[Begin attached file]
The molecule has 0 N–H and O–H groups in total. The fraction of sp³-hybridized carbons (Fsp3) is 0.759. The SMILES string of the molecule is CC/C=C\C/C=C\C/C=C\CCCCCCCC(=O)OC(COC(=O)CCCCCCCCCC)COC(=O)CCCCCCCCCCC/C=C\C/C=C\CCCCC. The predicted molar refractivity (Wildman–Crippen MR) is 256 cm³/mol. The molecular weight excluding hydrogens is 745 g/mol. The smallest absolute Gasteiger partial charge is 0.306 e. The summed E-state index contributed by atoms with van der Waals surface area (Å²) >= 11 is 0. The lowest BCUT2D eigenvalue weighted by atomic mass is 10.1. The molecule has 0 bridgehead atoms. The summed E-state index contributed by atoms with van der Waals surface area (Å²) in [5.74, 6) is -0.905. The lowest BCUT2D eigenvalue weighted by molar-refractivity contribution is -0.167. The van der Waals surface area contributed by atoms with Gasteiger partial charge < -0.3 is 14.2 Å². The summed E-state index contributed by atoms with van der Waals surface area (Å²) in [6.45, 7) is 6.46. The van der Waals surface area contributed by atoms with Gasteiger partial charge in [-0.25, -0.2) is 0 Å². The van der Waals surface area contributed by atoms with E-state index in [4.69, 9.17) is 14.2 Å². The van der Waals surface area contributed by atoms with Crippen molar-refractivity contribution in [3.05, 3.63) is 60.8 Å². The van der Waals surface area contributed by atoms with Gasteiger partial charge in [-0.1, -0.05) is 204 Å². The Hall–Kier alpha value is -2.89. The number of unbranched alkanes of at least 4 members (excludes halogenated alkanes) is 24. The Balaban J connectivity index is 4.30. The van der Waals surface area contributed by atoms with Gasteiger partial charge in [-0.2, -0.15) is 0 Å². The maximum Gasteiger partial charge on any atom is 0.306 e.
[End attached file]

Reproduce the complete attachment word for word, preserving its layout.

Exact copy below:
The molecule has 0 N–H and O–H groups in total. The fraction of sp³-hybridized carbons (Fsp3) is 0.759. The SMILES string of the molecule is CC/C=C\C/C=C\C/C=C\CCCCCCCC(=O)OC(COC(=O)CCCCCCCCCC)COC(=O)CCCCCCCCCCC/C=C\C/C=C\CCCCC. The predicted molar refractivity (Wildman–Crippen MR) is 256 cm³/mol. The molecular weight excluding hydrogens is 745 g/mol. The smallest absolute Gasteiger partial charge is 0.306 e. The summed E-state index contributed by atoms with van der Waals surface area (Å²) >= 11 is 0. The lowest BCUT2D eigenvalue weighted by atomic mass is 10.1. The molecule has 0 bridgehead atoms. The summed E-state index contributed by atoms with van der Waals surface area (Å²) in [5.74, 6) is -0.905. The lowest BCUT2D eigenvalue weighted by molar-refractivity contribution is -0.167. The van der Waals surface area contributed by atoms with Gasteiger partial charge < -0.3 is 14.2 Å². The summed E-state index contributed by atoms with van der Waals surface area (Å²) in [6.45, 7) is 6.46. The van der Waals surface area contributed by atoms with Gasteiger partial charge in [-0.25, -0.2) is 0 Å². The van der Waals surface area contributed by atoms with E-state index in [4.69, 9.17) is 14.2 Å². The van der Waals surface area contributed by atoms with Crippen molar-refractivity contribution in [3.05, 3.63) is 60.8 Å². The van der Waals surface area contributed by atoms with Gasteiger partial charge in [-0.1, -0.05) is 204 Å². The Hall–Kier alpha value is -2.89. The number of unbranched alkanes of at least 4 members (excludes halogenated alkanes) is 24. The Balaban J connectivity index is 4.30. The van der Waals surface area contributed by atoms with Gasteiger partial charge in [-0.2, -0.15) is 0 Å². The maximum Gasteiger partial charge on any atom is 0.306 e.